Now, we can examine our newly obtained histogram. It shows 30 different bins, which is the default number in a ‘GG histogram’. However, based, on our data, a smaller number would be more appropriate.
Choosing an appropriate number of bins is the most crucial aspect of creating a histogram. Through varying bin sizes, a histogram can reveal vastly different insights. This is a broad topic and examining it in more detail would require a tutorial on its own!
But here, we stay on the practical side of things and see how to alter a histograms bin size in a ‘GG plot’.
We can achieve this through the bins parameter. In the geometry layer, we add another parameter, which is bins. For this histogram we make it equal to 8.
Also, in this layer, we’re able to control additional aspects of our histogram. For instance, we can specify the ‘bin width’, ‘boundaries’, even ‘geometries’ of our histogram. Feel free to explore these options when you’re creating your own histogram.
How to Change the Color in a GGplot2 Histogram?
We‘re moving on to some styling options (but we encourage you to explore additional options for a ‘GG histogram’ on your own, as well).
One of the most crucial aspects of every visualization is the colors we choose to display it. And while remaining with the default is always an option, taking that extra step and choosing a custom color is what sets your visualization apart.
For our histogram, it will be a blue color - close to our hearts. It’s the 365 Data science blue, which has the code ‘#108A99’. Altering the color is achieved with the ‘fill’ parameter. Now, in a GG histogram, unlike a bar chart, there is no space between two neighboring bins. All the bins seem as if they’ve been glued together which, sadly, makes the bins less distinguishable. But we can avoid that by adding a white border for each bin. That way we’re creating separation among the blue bins. We can control the border color through the ‘color’ argument, so we set it to white.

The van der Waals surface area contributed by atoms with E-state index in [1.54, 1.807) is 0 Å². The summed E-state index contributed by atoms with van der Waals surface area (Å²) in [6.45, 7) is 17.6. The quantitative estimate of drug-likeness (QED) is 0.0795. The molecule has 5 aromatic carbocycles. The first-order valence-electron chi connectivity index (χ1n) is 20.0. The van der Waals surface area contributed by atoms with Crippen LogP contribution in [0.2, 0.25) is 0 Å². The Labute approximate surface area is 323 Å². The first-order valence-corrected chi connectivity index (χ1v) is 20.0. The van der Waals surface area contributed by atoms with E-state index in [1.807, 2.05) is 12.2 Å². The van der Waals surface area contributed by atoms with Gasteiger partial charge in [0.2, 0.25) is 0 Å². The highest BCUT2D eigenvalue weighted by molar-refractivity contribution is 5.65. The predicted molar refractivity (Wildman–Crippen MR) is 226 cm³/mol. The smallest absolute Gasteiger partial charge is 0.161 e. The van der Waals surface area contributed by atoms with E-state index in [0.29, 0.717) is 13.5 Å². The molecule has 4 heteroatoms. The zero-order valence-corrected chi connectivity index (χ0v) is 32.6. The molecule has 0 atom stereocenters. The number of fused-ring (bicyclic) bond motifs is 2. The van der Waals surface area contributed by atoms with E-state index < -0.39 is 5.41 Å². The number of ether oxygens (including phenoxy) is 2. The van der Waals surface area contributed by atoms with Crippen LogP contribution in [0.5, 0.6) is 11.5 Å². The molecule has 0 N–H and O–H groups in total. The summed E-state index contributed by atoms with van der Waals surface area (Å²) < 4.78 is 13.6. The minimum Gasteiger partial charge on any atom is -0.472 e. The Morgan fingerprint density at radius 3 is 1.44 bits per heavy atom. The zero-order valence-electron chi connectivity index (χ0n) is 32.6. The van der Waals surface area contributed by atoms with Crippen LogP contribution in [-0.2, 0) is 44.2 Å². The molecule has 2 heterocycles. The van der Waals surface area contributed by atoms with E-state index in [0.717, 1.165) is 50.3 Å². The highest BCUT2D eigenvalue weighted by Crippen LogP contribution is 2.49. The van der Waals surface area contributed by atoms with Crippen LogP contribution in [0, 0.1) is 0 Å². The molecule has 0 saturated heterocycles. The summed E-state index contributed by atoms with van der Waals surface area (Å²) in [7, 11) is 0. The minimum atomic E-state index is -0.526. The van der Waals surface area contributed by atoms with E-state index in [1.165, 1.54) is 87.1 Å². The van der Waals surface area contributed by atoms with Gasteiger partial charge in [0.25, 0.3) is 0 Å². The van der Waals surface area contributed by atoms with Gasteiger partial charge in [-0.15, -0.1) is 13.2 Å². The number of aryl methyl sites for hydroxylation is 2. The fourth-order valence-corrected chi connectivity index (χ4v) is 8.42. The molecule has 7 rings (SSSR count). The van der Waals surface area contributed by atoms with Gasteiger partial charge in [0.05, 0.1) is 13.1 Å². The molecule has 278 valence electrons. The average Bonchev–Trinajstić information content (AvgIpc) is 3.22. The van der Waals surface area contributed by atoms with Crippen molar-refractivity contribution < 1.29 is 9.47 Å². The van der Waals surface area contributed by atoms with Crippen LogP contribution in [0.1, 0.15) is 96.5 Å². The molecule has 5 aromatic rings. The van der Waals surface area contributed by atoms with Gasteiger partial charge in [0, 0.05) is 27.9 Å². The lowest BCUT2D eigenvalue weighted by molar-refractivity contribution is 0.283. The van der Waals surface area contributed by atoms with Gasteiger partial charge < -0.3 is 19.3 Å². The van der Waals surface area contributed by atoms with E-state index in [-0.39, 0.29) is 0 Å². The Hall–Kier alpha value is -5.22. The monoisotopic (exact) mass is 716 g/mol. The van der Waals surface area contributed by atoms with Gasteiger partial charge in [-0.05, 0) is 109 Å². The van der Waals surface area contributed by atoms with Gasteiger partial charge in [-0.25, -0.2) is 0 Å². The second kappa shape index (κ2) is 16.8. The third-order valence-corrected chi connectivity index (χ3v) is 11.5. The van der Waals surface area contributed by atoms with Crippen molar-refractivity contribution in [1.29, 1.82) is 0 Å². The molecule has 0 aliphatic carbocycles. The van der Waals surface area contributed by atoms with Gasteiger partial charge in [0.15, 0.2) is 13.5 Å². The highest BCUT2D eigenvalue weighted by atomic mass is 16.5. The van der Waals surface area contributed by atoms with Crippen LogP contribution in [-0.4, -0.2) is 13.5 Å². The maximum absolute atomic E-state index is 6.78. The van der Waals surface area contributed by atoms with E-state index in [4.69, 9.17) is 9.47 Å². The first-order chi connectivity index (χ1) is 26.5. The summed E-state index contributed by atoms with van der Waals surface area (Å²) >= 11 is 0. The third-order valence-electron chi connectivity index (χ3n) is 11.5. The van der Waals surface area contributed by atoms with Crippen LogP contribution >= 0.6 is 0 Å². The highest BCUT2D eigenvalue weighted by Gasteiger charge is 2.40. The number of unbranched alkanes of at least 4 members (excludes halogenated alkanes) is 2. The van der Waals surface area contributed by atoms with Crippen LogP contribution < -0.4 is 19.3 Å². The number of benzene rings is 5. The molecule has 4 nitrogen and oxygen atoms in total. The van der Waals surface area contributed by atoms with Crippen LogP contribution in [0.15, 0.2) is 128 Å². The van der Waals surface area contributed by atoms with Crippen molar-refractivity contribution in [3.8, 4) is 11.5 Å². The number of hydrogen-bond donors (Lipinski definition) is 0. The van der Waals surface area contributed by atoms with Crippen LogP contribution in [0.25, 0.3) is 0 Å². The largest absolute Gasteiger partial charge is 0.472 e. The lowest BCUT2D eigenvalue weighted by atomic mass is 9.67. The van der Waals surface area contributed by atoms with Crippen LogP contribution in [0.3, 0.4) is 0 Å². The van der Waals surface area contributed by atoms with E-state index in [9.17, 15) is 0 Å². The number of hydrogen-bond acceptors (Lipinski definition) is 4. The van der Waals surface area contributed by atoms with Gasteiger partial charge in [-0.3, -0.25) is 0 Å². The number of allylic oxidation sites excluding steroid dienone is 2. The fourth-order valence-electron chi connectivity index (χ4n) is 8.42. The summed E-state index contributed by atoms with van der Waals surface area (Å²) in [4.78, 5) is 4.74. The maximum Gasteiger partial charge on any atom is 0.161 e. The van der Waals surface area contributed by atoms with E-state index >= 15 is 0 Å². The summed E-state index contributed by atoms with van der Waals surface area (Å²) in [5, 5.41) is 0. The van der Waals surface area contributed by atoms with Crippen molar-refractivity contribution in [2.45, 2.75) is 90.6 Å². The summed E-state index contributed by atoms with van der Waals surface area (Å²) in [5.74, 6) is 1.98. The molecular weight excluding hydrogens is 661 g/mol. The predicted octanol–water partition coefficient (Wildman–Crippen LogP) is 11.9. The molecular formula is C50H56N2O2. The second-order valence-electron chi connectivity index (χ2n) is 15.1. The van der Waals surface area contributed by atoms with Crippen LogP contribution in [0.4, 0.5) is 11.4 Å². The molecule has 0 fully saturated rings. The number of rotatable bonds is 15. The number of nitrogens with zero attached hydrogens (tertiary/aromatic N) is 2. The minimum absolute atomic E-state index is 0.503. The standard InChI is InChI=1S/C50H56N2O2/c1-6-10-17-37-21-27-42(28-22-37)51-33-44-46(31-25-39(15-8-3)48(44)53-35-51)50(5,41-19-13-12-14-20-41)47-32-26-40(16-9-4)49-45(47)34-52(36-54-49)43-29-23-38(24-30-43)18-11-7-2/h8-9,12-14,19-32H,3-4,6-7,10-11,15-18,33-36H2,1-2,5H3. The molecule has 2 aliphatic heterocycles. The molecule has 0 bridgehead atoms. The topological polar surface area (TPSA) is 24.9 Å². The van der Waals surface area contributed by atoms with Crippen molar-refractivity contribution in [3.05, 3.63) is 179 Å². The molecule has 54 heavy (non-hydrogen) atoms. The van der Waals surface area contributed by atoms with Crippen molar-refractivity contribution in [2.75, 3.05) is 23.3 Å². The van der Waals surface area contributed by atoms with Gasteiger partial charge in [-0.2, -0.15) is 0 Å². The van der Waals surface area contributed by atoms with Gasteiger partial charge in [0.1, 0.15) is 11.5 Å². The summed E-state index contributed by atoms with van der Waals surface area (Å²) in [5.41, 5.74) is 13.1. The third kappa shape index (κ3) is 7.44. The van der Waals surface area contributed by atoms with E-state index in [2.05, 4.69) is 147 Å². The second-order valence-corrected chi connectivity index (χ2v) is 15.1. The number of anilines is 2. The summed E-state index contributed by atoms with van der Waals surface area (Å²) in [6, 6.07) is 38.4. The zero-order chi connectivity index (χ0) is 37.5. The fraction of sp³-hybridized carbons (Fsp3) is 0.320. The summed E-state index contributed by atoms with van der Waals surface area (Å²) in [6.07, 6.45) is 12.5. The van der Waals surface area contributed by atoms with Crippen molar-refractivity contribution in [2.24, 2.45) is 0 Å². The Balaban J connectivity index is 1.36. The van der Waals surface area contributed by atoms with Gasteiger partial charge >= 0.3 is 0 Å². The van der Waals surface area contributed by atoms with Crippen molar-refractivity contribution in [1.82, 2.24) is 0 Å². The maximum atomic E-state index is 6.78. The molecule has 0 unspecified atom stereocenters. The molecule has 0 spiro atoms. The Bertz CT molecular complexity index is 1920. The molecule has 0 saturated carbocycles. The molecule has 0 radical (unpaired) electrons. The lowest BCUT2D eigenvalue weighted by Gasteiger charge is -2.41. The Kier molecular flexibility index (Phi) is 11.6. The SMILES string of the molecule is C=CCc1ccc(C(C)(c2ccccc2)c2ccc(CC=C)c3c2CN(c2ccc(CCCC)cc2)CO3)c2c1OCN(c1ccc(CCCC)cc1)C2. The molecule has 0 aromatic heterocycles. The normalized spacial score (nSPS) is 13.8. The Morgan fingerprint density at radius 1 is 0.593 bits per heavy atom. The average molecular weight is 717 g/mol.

This is already an excellent result! However, there are a few additional elements, aside from color, which could really set your chart apart.
How to Style the GGplot2 Histogram?
You can style a chart by customizing its theme. The default in a ggplot has a grey background. But this isn’t fitting, especially with our brand new color. So instead, we’ll rely on a ‘classic theme’. A classic theme has a clean design and a white background.
And of course, we cannot leave our histogram without a title. We include a title with the help of a ‘GG title’. It reads as ‘Distribution of Real Estate Prices’. Here you could do with increasing the title size. This can be achieved by adding a theme layer with a ‘plot title’ element. We need a ‘text element’ and in the brackets let’s choose a ‘size of 16’ and the ‘face’ to be bold.
While we’re at it, some axis labels wouldn’t go amiss. With ‘xlab’ we set the x-axis label to ‘Price in thousands of dollars’. For ‘ylab’ we have ‘Number of Properties’.
And that’s all folks! With just a few, carefully curated steps, we’ve achieved a professional and well-styled histogram. We relied on ggplot2’s capabilities in R and then used our knowledge and aesthetics to further transform the histogram. This way we ensured that our chart is the best it can be.
GGplot2 Histogram: Next Steps
The topic of how to create a histogram, and how to create one the right way is a broad one. And this tutorial’s goal was to provide you with all the necessary steps to create a ggplot histogram in R. However, you shouldn’t limit yourself to one environment only. So, if you’d like to develop your data visualization skillset, check out our Complete Data Visualization with Python, R, Tableau, and Excel course.
And if you want to build your R skills, take our Introduction to R Programming course.
Next tutorial: How To Make a GGPlot2 Scatter Plot in R?